The dead man lay flat and face up on the patio of the Las Cascadas Hotel, arms outstretched, his black boots glinting in the light. A large crowd had gathered at the edge of the police tape, staring at what the AK-47 rounds had done.
He was shot 10 times, apparently at close range, since some of the bullets left holes as big as baseballs. A half-dozen forensic agents in jeans and t-shirts were hovering around the body, dutifully jotting notes and enumerating the shell casings scattered across the tile floor. They had run out of plastic markers at number 30, it seemed, because there were casings on the dirt road outside too, but those were marked with leaves.
Some in the crowd said the man was the owner of a security company that guarded the hotel. It was the kind of thing that automatically shifts suspicion onto a murder victim here. He worked with armed men, so he probably had it coming—at least that seemed to be the assumption.
There wasn't much to guard. Las Cascadas was a modest roadside hotel set right along Honduras' main highway and painted in pastel orange. A drainage ditch choked with trash ran between the roadway and the patio where the dead man lay, creating a hazard for the families who had brought their kids out to watch the clean-up. They took turns craning for a look and saying little, mesmerized by the crime scene as if it were a television program.
Napo, a local crime reporter for the Honduran daily La Prensa who had found out about the shooting on the police radio, noted the position of the body, less than 10 yards from his Chevy Silverado pickup truck. "He didn't see it coming," Napo said. "This was a professional job."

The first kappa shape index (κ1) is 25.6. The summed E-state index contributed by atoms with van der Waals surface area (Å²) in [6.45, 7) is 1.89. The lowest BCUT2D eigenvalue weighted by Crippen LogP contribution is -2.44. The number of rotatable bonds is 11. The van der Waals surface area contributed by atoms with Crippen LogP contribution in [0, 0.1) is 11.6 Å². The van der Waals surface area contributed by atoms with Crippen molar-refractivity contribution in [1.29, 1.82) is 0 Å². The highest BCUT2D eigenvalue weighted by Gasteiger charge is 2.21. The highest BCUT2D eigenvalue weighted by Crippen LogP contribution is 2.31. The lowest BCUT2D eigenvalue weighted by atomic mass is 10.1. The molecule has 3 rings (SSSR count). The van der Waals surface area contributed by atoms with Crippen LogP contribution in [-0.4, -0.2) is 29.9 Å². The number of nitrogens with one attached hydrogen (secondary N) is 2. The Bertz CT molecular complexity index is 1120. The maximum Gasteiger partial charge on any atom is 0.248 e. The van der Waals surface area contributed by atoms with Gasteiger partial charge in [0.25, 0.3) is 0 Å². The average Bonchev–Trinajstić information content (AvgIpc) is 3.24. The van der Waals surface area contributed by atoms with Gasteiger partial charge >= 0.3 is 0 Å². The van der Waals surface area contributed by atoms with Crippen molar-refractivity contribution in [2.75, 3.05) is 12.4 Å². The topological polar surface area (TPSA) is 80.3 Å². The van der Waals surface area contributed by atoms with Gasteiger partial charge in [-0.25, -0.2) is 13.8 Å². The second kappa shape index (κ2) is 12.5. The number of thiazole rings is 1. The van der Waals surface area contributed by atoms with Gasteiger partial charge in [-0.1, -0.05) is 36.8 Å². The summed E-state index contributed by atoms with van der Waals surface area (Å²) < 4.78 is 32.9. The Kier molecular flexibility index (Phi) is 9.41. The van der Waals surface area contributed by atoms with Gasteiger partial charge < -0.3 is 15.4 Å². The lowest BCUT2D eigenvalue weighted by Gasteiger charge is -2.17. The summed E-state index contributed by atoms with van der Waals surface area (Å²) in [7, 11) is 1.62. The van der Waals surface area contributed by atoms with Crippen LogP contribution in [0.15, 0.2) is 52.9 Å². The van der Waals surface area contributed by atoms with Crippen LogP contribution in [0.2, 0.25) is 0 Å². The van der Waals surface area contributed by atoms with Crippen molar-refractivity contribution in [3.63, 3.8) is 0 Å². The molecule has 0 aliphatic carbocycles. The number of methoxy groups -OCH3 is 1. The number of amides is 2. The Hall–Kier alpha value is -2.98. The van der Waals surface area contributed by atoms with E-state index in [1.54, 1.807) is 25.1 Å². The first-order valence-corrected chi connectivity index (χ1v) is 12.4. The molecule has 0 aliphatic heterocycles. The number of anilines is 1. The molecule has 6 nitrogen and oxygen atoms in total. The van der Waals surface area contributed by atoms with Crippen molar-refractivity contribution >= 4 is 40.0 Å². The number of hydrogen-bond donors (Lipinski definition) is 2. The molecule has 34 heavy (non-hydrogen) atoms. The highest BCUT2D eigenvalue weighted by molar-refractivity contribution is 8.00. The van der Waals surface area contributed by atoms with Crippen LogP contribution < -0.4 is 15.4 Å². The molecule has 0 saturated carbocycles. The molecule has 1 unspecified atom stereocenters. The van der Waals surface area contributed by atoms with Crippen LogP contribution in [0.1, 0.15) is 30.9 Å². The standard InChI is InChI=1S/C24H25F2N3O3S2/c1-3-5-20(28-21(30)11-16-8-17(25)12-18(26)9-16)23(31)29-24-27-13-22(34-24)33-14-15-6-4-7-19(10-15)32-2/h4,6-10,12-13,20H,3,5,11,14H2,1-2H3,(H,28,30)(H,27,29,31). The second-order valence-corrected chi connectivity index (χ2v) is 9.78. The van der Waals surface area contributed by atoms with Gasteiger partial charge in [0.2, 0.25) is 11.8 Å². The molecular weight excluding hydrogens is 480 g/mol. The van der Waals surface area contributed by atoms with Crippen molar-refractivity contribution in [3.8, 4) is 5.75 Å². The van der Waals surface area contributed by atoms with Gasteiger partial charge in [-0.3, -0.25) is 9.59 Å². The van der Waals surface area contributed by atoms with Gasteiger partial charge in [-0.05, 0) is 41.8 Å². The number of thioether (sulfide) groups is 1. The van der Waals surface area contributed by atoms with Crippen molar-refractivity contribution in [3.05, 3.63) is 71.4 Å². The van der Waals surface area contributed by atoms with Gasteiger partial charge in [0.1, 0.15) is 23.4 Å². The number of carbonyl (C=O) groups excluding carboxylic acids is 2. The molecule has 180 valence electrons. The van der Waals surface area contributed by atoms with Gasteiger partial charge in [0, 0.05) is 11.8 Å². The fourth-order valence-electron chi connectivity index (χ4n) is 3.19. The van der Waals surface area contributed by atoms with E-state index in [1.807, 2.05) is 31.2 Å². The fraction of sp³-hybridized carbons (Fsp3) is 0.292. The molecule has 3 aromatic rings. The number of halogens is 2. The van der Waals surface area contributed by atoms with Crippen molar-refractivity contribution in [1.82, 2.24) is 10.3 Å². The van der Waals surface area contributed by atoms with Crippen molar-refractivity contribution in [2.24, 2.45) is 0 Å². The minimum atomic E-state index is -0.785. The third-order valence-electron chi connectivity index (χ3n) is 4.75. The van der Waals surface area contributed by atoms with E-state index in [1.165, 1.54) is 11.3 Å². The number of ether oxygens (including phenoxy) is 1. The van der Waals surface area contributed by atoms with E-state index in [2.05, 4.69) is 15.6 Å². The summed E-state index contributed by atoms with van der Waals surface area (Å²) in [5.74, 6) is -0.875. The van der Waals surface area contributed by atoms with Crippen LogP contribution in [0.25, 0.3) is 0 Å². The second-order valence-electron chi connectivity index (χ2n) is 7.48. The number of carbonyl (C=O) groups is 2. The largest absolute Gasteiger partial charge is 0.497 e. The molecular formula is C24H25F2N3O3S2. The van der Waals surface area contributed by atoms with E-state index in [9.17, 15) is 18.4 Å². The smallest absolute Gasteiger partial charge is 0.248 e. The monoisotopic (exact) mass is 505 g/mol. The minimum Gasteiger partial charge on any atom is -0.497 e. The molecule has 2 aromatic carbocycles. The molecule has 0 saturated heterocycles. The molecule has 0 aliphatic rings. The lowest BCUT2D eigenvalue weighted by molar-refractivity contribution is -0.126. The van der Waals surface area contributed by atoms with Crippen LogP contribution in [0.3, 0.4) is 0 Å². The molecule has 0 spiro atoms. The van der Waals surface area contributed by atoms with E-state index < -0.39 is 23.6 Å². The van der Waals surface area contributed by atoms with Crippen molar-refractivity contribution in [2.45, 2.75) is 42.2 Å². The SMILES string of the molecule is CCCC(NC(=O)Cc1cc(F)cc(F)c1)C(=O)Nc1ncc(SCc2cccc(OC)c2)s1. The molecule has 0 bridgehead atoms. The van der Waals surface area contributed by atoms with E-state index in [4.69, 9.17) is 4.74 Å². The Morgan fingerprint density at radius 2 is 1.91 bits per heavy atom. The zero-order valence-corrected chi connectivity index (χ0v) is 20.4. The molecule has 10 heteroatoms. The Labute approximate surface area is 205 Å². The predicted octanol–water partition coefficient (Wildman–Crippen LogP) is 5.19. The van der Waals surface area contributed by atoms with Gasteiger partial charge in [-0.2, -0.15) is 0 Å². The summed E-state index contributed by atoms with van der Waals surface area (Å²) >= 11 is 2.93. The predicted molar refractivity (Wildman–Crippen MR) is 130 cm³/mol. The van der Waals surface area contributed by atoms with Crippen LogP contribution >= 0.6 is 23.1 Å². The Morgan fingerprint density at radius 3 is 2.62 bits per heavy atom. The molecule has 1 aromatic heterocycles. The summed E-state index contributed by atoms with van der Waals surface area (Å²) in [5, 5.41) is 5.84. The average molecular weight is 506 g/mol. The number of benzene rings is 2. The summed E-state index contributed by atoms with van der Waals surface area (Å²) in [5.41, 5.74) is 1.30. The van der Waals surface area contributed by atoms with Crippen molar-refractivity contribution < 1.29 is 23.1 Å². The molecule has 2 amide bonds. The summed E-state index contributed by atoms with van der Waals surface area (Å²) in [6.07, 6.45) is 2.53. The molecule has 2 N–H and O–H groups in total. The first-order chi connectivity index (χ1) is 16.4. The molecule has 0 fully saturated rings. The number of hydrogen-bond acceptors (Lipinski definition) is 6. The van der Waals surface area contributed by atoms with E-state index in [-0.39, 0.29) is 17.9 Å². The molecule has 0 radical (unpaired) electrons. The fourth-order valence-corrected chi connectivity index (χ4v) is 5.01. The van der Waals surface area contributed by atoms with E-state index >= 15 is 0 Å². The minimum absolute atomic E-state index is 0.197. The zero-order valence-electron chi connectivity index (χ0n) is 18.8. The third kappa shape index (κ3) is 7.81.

Professionals of this sort are getting plenty of practice now in Honduras. A surge in cocaine trafficking along the country's north coast left this nation of 7.6 million with the world's highest per capita homicide rate in 2010, according to UN report released last month. The region of the country with the most killings was here in the San Pedro Sula area and surrounding Cortes department, where nearly 1,800 were slain last year.
This year's total will be even higher. "Sometimes we get 10, 12, 15 in a day," Napo said.
No one from the dead man's family was there outside the hotel, but Napo later found out that his name was Henry Alfaro Figueora. He was 42, and ran a nightclub in addition to the security company. His killers had arrived in two late-model SUVs, springing from the vehicles to ambush him in broad daylight as he got out of the truck.
Figueora had a bodyguard with him too, but when we arrived all that remained of the man was a dark stain in the dusty street where he fell. His corpse had been placed in a yellow plastic bag and loaded into a battered police van for the ride to the morgue.
"His name was Hernán Gómez," said the bodyguard's brother, Luis, a slim man in a white cowboy hat that changed colors in the flashing lights of the patrol cars. Luis said his brother had three kids and was working at a sportswear apparel assembly plant until September, when he was laid off. He didn't even know how to use a gun. "It was his third day on the job," said Luis.
Luis said all this in a flat, matter-of-fact way, and someone asked him if he were sad, or angry. Did he know who the killers were? Would he seek revenge?
He said he would not. "We are Christians," he said, explaining that he felt a dolorcito ("small pain") in his heart, but he would not cry.
"No one can escape death. And these days we have to be ready for it at any time," said Luis, walking off to help lift Figueroa's body into the van. "We will leave justice to God."